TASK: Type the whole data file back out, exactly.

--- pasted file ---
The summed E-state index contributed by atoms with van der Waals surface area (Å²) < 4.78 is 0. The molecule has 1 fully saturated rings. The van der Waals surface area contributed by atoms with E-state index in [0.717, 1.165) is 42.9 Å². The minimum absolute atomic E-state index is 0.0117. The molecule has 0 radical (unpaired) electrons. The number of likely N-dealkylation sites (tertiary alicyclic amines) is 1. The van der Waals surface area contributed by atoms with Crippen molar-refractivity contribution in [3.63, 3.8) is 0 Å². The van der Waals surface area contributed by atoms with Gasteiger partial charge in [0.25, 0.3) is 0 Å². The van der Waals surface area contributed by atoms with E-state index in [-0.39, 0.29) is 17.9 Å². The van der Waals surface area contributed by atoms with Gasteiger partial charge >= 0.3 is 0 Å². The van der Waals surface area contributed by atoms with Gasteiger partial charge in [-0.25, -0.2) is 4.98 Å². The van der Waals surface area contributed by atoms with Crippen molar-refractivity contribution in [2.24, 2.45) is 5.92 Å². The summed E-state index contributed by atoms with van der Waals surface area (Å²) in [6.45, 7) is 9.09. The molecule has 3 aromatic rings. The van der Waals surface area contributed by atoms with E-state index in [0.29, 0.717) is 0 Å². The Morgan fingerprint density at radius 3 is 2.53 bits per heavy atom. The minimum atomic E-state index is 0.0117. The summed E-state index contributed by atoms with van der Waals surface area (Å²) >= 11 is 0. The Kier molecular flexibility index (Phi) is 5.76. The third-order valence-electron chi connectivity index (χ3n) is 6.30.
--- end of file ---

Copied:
The summed E-state index contributed by atoms with van der Waals surface area (Å²) < 4.78 is 0. The molecule has 1 fully saturated rings. The van der Waals surface area contributed by atoms with E-state index in [0.717, 1.165) is 42.9 Å². The minimum absolute atomic E-state index is 0.0117. The molecule has 0 radical (unpaired) electrons. The number of likely N-dealkylation sites (tertiary alicyclic amines) is 1. The van der Waals surface area contributed by atoms with Crippen molar-refractivity contribution in [3.63, 3.8) is 0 Å². The van der Waals surface area contributed by atoms with Gasteiger partial charge in [0.25, 0.3) is 0 Å². The van der Waals surface area contributed by atoms with E-state index in [-0.39, 0.29) is 17.9 Å². The van der Waals surface area contributed by atoms with Gasteiger partial charge >= 0.3 is 0 Å². The van der Waals surface area contributed by atoms with Gasteiger partial charge in [-0.25, -0.2) is 4.98 Å². The van der Waals surface area contributed by atoms with Crippen molar-refractivity contribution in [2.24, 2.45) is 5.92 Å². The summed E-state index contributed by atoms with van der Waals surface area (Å²) in [6.45, 7) is 9.09. The molecule has 3 aromatic rings. The van der Waals surface area contributed by atoms with E-state index in [0.29, 0.717) is 0 Å². The Morgan fingerprint density at radius 3 is 2.53 bits per heavy atom. The minimum atomic E-state index is 0.0117. The summed E-state index contributed by atoms with van der Waals surface area (Å²) >= 11 is 0. The Kier molecular flexibility index (Phi) is 5.76. The third-order valence-electron chi connectivity index (χ3n) is 6.30.